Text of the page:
Montessori schools strive to develop individual thinkers interested in the practical work involved in their worlds. With multi-age classrooms and an emphasis on tactile Montessori materials to learn through hands-on methods, students direct their own learning through their interests and explorations.

What is Montessori?

The Montessori philosophy centers on the belief that children are absorbent and learn through their own curiosity about their world.

Maria Montessori was a physician who became interested in early childhood education through her observation of children. The Montessori philosophy centers on the belief that children are absorbent and learn through their own curiosity about their world. Students have access to a range of Montessori materials that foster learning through questioning and practical application, such as working with three-dimensional math materials.

The Montessori teacher

In a Montessori classroom, the teacher plays the role of guide and facilitator. Teachers will present short lessons or demonstrations to small groups of children, but their main role in the classroom is to maintain an environment of curiosity, calmness and the appropriate resources for students to explore and learn on their own.

A Montessori classroom

Montessori classrooms are multi-aged, with children in a 2- to 3-year age span. A student will be in the same classroom for 3 years. With only a third of the class changing each year, students and the teacher enjoy stability and familiarity — maximizing the opportunity for teachers to work individually with each child and for children to play different roles in the classroom as their learning advances.

Accountability and testing

The Montessori program itself does not assign grades or percentage scores.

Progress in Montessori schools is based on observation, self-evaluation and teacher evaluations. Students self-evaluate, explain what they've learned and what they've found stimulating and challenging, and they work with their teachers to choose work for their student portfolios. Twice a year teachers provide narrative reports for the students and parents that discuss growth and progress in fundamental skills. Older students may take state standardized tests, but the Montessori program itself does not assign grades or percentage scores.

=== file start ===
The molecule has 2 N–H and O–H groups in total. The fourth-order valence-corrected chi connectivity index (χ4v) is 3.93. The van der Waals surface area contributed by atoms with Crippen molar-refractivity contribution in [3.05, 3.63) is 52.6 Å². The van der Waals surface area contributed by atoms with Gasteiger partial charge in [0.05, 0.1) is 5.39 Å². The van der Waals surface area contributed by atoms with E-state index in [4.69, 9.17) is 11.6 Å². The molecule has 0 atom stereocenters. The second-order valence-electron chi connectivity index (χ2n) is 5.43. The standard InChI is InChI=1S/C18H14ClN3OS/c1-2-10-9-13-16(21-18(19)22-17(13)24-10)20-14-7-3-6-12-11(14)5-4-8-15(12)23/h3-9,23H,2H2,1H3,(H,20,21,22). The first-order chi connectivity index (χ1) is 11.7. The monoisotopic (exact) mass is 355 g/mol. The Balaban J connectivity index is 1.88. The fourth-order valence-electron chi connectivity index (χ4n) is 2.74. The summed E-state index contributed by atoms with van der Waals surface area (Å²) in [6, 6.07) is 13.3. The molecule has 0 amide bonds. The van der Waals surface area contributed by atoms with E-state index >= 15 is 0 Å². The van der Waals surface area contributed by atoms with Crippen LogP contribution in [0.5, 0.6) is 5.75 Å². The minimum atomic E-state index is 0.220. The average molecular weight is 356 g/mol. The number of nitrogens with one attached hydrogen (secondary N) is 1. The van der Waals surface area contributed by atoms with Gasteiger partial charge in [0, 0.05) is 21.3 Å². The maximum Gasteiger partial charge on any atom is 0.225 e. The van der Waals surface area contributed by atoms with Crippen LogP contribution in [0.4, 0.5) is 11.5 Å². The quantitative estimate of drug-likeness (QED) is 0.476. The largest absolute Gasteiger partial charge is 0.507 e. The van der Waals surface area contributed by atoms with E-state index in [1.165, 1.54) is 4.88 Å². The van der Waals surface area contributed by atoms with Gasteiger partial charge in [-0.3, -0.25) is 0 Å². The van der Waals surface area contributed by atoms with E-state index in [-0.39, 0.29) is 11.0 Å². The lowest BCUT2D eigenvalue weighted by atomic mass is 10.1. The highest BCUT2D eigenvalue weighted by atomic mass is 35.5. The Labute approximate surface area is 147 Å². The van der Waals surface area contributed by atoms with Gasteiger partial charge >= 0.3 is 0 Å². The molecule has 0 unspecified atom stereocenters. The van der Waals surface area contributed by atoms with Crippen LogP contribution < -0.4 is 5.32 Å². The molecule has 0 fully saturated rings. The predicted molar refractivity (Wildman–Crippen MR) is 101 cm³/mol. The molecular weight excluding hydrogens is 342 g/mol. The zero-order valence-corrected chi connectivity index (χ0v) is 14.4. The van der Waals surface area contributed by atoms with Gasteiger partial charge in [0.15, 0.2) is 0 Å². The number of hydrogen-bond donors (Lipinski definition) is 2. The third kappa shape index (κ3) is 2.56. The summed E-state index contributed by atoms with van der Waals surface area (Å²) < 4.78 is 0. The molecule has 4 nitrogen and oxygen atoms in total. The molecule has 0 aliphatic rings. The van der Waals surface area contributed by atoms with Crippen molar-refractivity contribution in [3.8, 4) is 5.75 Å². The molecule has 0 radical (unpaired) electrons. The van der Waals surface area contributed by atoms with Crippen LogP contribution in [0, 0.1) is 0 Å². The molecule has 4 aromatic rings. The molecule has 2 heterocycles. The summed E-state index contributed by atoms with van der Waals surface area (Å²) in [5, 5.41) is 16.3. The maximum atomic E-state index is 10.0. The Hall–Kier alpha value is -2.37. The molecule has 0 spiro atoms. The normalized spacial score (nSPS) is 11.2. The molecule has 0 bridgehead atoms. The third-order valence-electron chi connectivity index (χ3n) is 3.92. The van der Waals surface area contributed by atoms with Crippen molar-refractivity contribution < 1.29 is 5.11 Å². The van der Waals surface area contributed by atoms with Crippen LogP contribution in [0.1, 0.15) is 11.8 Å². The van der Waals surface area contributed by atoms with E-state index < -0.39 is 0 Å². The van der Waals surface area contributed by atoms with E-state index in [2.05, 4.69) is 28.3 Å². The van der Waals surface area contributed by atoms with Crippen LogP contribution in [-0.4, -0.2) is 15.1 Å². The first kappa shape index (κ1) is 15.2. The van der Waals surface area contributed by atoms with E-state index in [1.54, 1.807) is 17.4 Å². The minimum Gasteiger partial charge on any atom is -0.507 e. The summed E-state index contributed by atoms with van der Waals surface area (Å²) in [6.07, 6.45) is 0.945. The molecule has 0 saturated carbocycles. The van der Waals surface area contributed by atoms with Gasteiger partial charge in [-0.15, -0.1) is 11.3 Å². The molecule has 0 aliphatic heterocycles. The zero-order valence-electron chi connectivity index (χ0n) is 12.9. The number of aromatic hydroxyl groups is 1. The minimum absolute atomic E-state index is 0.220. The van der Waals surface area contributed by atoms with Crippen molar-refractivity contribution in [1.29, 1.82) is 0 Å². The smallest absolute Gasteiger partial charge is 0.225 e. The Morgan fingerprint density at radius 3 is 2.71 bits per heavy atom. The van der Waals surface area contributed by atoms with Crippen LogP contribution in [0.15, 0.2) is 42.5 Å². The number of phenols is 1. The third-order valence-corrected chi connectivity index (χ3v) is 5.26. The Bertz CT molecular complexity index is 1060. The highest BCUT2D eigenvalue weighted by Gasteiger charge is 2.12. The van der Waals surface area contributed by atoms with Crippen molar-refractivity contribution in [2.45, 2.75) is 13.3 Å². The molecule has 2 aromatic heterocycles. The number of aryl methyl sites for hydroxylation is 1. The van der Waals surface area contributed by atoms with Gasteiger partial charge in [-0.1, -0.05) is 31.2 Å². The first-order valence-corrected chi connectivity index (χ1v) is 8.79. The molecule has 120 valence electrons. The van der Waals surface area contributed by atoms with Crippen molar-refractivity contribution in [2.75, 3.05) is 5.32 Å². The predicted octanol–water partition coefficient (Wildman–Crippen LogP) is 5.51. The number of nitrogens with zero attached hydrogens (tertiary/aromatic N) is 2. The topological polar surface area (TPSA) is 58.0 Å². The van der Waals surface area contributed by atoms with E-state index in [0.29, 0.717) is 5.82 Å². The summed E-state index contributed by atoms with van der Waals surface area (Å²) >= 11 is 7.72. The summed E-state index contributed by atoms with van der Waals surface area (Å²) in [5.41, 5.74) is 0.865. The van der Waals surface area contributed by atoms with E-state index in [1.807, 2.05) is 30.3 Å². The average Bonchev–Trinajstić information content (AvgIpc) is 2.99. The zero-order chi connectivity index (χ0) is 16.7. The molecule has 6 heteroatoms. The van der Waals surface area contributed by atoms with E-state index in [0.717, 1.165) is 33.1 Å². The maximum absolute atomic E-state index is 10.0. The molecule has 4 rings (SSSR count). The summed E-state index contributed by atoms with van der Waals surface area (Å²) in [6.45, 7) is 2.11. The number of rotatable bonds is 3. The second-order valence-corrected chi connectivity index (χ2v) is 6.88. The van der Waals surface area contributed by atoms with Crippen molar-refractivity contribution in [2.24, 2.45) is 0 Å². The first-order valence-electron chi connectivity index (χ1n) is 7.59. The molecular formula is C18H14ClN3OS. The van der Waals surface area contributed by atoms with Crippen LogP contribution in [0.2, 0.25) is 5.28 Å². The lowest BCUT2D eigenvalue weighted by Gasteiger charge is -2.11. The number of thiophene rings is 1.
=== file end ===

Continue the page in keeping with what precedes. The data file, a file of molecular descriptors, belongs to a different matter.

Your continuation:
After Montessori

Montessori schools begin instruction at 3 years of age, and many parents keep their children in the Montessori system until sixth grade. When transitioning to a traditional classroom, students may initially find the teacher-directed style slightly restrictive, especially in terms of the rigidity of the day's schedule and small things like asking for bathroom passes. Parents can help with this transition by preparing them for the differences in the classroom set-up.

Choosing Montessori

Parents considering a Montessori education should visit the school, observe the classroom and speak with the program director about the philosophy and the procedures. What may seem unstructured to unfamiliar eyes is actually a very structured, child-centered approach to education designed to help children learn skills while retaining their innate joy in learning itself.

For more information about Montessori learning, please explore The Montessori Foundation.

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